Forgiveness is one of the most powerful experiences of God’s grace and healing, and opens the door to greater intimacy with Him and others. From your "sit place with Abba God" let us consider your beliefs about forgiveness, why you need to forgive, who you need to forgive, and how.
The Truth about Forgiveness
As always, you must approach forgiveness from the foundation of truth. What does God’s word tell us about forgiveness? First, you have been forgiven by God. All have sinned, Paul tells us in Romans 3:23, or as John says, If we claim to be without sin, we deceive ourselves and the truth is not in us (1 John1:8, NKJV). Remember, God is holy and just, He cannot look on our sin without judgment. But because of His great love, God provided a way to satisfy His own justice: He sent to earth His Son, who Himself bore our sins in His own body on the tree, that we, having died to sins, might live for righteousness (1 Pet. 2:24, NKJV).
I pray you will give much thought to this precious truth: your forgiveness is only possible because of Christ's shed blood for you. God has cleansed, washed, and sanctified you by the blood of Jesus, opening the way for you to enter into fellowship with God. As you daily embrace His forgiveness by the blood of the Lamb, you will begin to find healing for your heart and also begin the journey to forgiving others.
How does your forgiveness tie in to forgiving those who have wounded you?
Again, we must turn to Scripture for truth. Paul writes in Colossians, Bear with each other and forgive whatever grievances you may have against one another. Forgive as the Lord forgave you (Col 3:13, NIV). Or this passage from Ephesians, Be kind and compassionate to one another forgiving each other, just as in Christ God forgave you (Ephesians 4:32, NIV). God was reconciling the world to himself in Christ, not counting men’s sins against them. And he has committed to us the message of reconciliation (2 Cor. 5:19, NIV).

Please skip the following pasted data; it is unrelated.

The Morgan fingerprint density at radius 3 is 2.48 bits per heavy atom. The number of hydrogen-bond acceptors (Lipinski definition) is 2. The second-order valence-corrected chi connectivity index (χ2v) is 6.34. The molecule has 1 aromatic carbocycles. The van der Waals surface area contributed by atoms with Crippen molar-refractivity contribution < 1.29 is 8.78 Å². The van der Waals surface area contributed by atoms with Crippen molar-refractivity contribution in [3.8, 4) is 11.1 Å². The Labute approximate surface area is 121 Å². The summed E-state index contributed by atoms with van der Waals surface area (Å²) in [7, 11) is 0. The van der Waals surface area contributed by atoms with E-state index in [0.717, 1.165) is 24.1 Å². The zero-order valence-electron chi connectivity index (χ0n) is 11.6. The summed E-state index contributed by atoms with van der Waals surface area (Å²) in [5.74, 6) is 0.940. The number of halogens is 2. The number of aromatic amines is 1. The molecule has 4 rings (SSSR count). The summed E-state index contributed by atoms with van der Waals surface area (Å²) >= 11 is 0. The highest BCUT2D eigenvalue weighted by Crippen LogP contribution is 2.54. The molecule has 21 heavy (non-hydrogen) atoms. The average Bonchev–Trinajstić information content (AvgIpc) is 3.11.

Why is Forgiveness So Difficult?
The scriptural requirement is plain—why then is forgiveness often so difficult?
The answer is two-fold. First, because you and I believe that the wrong deserves punishment; we cannot just let this person “off the hook.” Forgiving the person seems to be letting him or her off scot-free. He doesn’t deserve to get away with that! She doesn’t deserve to get off so easily! In other words, we have set ourselves up as their judge. Do not misunderstand me—the wrongs some of us experienced have been very grievous indeed, and we have suffered deeply as a result. But Scripture does not say there is a sliding scale of forgiveness. We are called to forgive everyone who has harmed us. When we hang on to the sense of grievance we feel, it isn’t long before the resentment turns into bitterness. Scripture is also clear about what happens to us when bitterness takes hold in our lives. The writer of Hebrews says, See to it that no one misses the grace of God and that no bitter root grows up to cause trouble and defile many (Hebrews 12:15, NIV). At the root of bitterness is a longing for revenge. Scripture responds to this human impulse as well: Beloved, do not avenge yourselves…for it is written, ‘Vengeance is Mine, I will repay, says the Lord’…Do not be overcome by evil, but overcome evil with good (Romans12:19, NKJV).
Be reminded that grace flows more freely in our lives when we humble ourselves. Forgiving requires such a humbling. You must lay aside your demand for punishment and submit to God’s word to forgive. Releasing that person who has harmed you will bring you release. And it also will release a flow of God’s grace in your life you have not yet experienced. Failure to do so, to harbor bitterness instead, will impede God’s grace and imprison you. That’s why Scripture says, Those who are kind benefit themselves (Proverbs 11:17a, NIV).